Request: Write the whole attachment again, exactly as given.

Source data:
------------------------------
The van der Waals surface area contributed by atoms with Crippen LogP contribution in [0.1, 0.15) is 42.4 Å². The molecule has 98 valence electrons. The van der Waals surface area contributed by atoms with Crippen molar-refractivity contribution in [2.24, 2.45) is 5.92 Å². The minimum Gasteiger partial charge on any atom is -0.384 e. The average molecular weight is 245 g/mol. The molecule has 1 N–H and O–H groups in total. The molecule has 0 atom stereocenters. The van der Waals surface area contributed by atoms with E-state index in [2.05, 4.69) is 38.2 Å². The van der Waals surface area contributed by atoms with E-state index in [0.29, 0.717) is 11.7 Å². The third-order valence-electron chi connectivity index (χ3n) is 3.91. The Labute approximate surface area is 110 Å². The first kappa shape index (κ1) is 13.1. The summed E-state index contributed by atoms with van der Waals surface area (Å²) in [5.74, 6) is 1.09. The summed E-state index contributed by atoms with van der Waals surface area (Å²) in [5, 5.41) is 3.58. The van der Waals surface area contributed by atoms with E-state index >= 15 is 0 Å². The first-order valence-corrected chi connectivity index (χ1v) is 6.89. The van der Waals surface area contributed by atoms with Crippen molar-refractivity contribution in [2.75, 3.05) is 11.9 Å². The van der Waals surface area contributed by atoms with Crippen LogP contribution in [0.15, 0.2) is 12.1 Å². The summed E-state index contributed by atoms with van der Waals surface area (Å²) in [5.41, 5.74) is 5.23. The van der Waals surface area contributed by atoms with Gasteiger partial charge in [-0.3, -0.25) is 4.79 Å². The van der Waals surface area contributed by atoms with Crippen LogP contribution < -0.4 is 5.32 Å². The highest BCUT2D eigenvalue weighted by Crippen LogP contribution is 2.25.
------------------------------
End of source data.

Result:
The van der Waals surface area contributed by atoms with Crippen LogP contribution in [0.1, 0.15) is 42.4 Å². The molecule has 98 valence electrons. The van der Waals surface area contributed by atoms with Crippen molar-refractivity contribution in [2.24, 2.45) is 5.92 Å². The minimum Gasteiger partial charge on any atom is -0.384 e. The average molecular weight is 245 g/mol. The molecule has 1 N–H and O–H groups in total. The molecule has 0 atom stereocenters. The van der Waals surface area contributed by atoms with E-state index in [2.05, 4.69) is 38.2 Å². The van der Waals surface area contributed by atoms with E-state index in [0.29, 0.717) is 11.7 Å². The third-order valence-electron chi connectivity index (χ3n) is 3.91. The Labute approximate surface area is 110 Å². The first kappa shape index (κ1) is 13.1. The summed E-state index contributed by atoms with van der Waals surface area (Å²) in [5.74, 6) is 1.09. The summed E-state index contributed by atoms with van der Waals surface area (Å²) in [5, 5.41) is 3.58. The van der Waals surface area contributed by atoms with E-state index >= 15 is 0 Å². The first-order valence-corrected chi connectivity index (χ1v) is 6.89. The van der Waals surface area contributed by atoms with Crippen molar-refractivity contribution in [2.75, 3.05) is 11.9 Å². The van der Waals surface area contributed by atoms with Crippen LogP contribution in [0.15, 0.2) is 12.1 Å². The summed E-state index contributed by atoms with van der Waals surface area (Å²) in [5.41, 5.74) is 5.23. The van der Waals surface area contributed by atoms with Gasteiger partial charge in [-0.3, -0.25) is 4.79 Å². The van der Waals surface area contributed by atoms with Crippen LogP contribution < -0.4 is 5.32 Å². The highest BCUT2D eigenvalue weighted by Crippen LogP contribution is 2.25.